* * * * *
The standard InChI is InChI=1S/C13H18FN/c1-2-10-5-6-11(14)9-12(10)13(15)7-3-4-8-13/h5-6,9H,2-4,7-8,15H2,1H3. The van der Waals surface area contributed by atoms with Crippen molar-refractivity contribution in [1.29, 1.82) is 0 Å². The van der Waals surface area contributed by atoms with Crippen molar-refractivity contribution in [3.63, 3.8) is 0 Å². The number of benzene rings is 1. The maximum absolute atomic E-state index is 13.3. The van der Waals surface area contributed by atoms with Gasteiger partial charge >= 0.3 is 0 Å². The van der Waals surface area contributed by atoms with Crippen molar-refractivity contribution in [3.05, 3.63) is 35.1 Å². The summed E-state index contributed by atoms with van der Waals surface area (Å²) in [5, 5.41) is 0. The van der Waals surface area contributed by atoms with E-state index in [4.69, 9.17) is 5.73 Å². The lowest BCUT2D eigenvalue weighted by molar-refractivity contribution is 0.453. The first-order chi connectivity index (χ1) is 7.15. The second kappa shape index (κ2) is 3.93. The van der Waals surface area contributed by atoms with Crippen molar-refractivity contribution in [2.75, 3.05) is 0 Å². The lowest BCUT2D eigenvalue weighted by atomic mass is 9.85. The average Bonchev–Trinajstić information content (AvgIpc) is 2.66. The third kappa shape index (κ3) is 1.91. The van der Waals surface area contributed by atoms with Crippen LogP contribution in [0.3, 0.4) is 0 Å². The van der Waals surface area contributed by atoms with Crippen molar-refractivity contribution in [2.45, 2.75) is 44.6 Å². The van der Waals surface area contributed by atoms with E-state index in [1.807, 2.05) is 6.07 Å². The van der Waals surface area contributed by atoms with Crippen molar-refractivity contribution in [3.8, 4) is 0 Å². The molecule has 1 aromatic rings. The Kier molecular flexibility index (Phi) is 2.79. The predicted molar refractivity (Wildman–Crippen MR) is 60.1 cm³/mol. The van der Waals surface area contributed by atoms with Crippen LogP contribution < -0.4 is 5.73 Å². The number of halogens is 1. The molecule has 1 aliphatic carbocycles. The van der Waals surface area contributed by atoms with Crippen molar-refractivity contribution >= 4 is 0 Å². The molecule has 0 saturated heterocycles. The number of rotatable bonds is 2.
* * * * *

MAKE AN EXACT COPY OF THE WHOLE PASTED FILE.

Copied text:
The standard InChI is InChI=1S/C13H18FN/c1-2-10-5-6-11(14)9-12(10)13(15)7-3-4-8-13/h5-6,9H,2-4,7-8,15H2,1H3. The van der Waals surface area contributed by atoms with Crippen molar-refractivity contribution in [1.29, 1.82) is 0 Å². The van der Waals surface area contributed by atoms with Crippen molar-refractivity contribution in [3.63, 3.8) is 0 Å². The number of benzene rings is 1. The maximum absolute atomic E-state index is 13.3. The van der Waals surface area contributed by atoms with Gasteiger partial charge >= 0.3 is 0 Å². The van der Waals surface area contributed by atoms with Crippen molar-refractivity contribution in [3.05, 3.63) is 35.1 Å². The summed E-state index contributed by atoms with van der Waals surface area (Å²) in [5, 5.41) is 0. The van der Waals surface area contributed by atoms with E-state index in [4.69, 9.17) is 5.73 Å². The lowest BCUT2D eigenvalue weighted by molar-refractivity contribution is 0.453. The first-order chi connectivity index (χ1) is 7.15. The second kappa shape index (κ2) is 3.93. The van der Waals surface area contributed by atoms with Crippen molar-refractivity contribution in [2.75, 3.05) is 0 Å². The lowest BCUT2D eigenvalue weighted by atomic mass is 9.85. The average Bonchev–Trinajstić information content (AvgIpc) is 2.66. The third kappa shape index (κ3) is 1.91. The van der Waals surface area contributed by atoms with Crippen LogP contribution in [0.3, 0.4) is 0 Å². The van der Waals surface area contributed by atoms with Crippen molar-refractivity contribution in [2.45, 2.75) is 44.6 Å². The van der Waals surface area contributed by atoms with E-state index in [1.807, 2.05) is 6.07 Å². The van der Waals surface area contributed by atoms with Crippen molar-refractivity contribution in [3.8, 4) is 0 Å². The molecule has 1 aromatic rings. The Kier molecular flexibility index (Phi) is 2.79. The predicted molar refractivity (Wildman–Crippen MR) is 60.1 cm³/mol. The van der Waals surface area contributed by atoms with Crippen LogP contribution < -0.4 is 5.73 Å². The number of halogens is 1. The molecule has 1 aliphatic carbocycles. The van der Waals surface area contributed by atoms with Crippen molar-refractivity contribution >= 4 is 0 Å². The molecule has 0 saturated heterocycles. The number of rotatable bonds is 2.